Spinal cord injuries: causes, biological mechanisms, symptoms, diagnosis, treatment

Every year in France, almost 170,000 people suffer a cranial or spinal cord injury. Nearly 10,000 of them are left with lifelong disabling disabilities, including paraplegia or tetraplegia in the case of spinal cord injuries.
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Description of trauma

Lesions to the spinal cord are very rarely anatomical ruptures with loss of continuity, but rather contusions. Many research teams are working on this subject, but the clinical reality is that we do not currently know how to repair the spinal cord.

In the case of tetraplegia or paraplegia, the aim is to enable the severed or compressed spinal cord to function again, by restoring the continuity of the millions of axons that run through it.

A large number of research avenues have been explored in an attempt to improve protection of the spinal cord, i.e. the evolution and extension of the lesion after the trauma (secondary lesion of the spinal cord).


Responses from the Paris Brain Institute

Claire Wyart’s team is developing fundamental approaches to spinal cord repair using zebrafish for their exceptional regeneration capacities. She is seeking to understand how the nervous networks of the spinal cord are recruited to carry out a series of complex locomotor actions.

The spinal locomotor network (or rhythm-generating centre) of particular interest to the team enables us, for example, to walk without thinking about it once we have decided to move. This ability to maintain movement comes from the network’s capacity to generate electrical oscillations. Various data (physiological, pharmacological and anatomical) have been used to understand how these oscillations are generated in vitro (outside a living organism). However, these approaches do not reveal whether discharges from a given subgroup of neurons are necessary and sufficient to generate movement.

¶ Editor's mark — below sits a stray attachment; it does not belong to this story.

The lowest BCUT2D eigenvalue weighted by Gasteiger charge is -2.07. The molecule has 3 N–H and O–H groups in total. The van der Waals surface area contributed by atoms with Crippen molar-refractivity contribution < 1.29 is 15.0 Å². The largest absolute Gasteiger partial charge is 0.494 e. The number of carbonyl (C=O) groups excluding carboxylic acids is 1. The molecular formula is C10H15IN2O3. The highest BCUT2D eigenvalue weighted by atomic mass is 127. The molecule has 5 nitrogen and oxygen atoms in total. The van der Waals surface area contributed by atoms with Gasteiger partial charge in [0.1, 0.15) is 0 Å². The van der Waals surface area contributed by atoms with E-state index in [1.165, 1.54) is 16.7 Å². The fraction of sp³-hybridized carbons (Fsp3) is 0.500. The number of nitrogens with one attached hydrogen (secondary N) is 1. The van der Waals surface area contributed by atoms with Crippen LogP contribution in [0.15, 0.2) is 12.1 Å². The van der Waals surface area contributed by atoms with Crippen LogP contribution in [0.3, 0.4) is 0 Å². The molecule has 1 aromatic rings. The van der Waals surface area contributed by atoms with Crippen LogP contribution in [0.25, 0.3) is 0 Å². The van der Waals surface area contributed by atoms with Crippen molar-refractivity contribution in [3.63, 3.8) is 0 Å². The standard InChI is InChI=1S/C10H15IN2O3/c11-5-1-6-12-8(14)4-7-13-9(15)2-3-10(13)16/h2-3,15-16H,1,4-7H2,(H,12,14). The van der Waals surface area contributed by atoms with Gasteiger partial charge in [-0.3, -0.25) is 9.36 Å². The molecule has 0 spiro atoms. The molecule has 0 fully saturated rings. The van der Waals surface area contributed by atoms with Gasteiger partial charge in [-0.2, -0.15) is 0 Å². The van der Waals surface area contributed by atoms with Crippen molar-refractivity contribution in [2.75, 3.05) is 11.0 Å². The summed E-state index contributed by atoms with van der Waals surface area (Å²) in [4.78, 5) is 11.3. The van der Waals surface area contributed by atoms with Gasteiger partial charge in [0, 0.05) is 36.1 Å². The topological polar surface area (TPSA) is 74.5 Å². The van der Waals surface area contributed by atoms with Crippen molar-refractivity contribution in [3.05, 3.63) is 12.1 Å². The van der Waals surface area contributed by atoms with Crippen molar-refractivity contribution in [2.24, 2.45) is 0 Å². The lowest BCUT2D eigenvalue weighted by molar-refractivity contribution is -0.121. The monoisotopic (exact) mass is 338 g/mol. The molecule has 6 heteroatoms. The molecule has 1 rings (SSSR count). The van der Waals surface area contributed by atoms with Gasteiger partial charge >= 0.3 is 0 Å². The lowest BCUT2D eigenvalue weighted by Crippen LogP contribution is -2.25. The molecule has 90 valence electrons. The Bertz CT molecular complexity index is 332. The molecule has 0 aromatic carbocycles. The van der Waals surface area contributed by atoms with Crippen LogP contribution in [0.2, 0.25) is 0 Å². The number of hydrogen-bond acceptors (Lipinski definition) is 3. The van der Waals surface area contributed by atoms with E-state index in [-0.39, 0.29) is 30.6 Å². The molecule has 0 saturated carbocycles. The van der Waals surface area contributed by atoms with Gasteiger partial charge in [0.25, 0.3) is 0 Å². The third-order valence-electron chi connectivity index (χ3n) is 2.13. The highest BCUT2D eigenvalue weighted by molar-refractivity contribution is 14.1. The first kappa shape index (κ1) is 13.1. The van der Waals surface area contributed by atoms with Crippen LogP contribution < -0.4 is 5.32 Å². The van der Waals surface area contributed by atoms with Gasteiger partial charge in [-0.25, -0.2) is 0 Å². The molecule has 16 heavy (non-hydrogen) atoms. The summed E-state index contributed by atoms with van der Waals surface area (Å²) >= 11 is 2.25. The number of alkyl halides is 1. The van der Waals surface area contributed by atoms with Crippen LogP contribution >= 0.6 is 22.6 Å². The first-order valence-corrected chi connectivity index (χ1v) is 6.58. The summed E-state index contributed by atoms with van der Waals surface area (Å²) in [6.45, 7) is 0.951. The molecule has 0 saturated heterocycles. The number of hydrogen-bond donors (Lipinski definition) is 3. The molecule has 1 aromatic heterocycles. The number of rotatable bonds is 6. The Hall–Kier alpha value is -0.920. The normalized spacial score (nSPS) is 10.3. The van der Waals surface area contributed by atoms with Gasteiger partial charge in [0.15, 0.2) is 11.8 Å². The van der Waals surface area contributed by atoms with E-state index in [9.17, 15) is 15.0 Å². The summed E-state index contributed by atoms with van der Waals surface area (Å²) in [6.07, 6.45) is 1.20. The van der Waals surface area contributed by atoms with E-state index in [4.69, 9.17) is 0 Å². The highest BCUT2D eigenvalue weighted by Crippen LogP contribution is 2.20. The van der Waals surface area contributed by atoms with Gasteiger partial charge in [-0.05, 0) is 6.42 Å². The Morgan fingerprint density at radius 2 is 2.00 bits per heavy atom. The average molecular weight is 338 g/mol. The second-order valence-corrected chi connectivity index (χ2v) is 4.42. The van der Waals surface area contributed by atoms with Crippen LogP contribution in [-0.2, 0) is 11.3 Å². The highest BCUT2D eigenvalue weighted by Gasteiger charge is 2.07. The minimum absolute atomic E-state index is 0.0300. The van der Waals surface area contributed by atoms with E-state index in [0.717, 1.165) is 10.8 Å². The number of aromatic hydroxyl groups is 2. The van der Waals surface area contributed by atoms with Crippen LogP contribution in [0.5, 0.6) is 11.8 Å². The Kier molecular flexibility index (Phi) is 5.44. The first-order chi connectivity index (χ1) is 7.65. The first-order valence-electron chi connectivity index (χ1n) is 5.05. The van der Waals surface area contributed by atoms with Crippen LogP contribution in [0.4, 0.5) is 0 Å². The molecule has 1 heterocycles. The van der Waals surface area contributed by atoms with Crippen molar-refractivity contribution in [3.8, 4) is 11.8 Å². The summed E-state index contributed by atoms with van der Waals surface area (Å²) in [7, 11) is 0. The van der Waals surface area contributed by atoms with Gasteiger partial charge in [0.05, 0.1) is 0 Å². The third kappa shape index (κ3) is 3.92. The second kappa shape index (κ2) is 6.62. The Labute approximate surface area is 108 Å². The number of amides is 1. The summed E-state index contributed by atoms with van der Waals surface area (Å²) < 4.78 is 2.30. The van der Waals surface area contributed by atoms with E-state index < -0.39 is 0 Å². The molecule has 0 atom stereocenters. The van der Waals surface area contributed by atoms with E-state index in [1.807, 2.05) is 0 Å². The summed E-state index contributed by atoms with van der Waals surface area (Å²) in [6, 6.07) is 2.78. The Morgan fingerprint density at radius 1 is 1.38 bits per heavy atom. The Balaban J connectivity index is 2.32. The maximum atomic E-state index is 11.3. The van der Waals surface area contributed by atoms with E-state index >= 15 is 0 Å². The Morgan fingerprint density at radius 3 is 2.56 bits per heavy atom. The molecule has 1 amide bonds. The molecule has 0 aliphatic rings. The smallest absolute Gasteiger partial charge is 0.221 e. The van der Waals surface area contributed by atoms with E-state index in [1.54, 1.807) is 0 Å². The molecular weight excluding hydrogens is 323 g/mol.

To fill this gap, the team is studying the function of specific spinal cells in vivo in larval zebrafish. Although this animal model may seem far removed from humans, it offers decisive advantages for research aimed, in the long term, at repairing the spinal cord and restoring normal locomotion in disabled patients. The zebrafish nervous system evolves very rapidly, which saves time in understanding these mechanisms. What’s more, the larvae are transparent, making them particularly well suited to optogenetics, a cutting-edge technique that uses light to trigger targeted neurons from a distance.

This new approach makes it possible to activate and deactivate sub-groups of neurons and determine their role in the animal’s movement. It has made it possible to dynamically test the genetic role of an identified neuron type in the initiation and modulation of locomotor behaviour in an awake animal. The team’s aim is to elucidate how sensitivity to movement contributes to locomotion. They recently discovered that, in addition to neurons that contact cerebrospinal fluid (CSFns), mysterious sensory neurons are located in the centre of the spinal cord. Their activation modulates the locomotion of the larva. This observation opens up a new field of investigation into the sensory interface between the spinal cord and the cerebrospinal fluid.

Professor Hugues Pascal-Moussellard is an orthopaedic surgeon at the Pitié-Salpêtrière Hospital, specialising in spinal column surgery. He is involved in research at the Institut du Cerveau – ICM in collaboration with Dr Claire Wyart. His research work aims to advance the problem of repairing myelin (the protective sheath that surrounds axons and enables nerve information to be transmitted) in patients with spinal cord injuries.


Last updated in May 2024.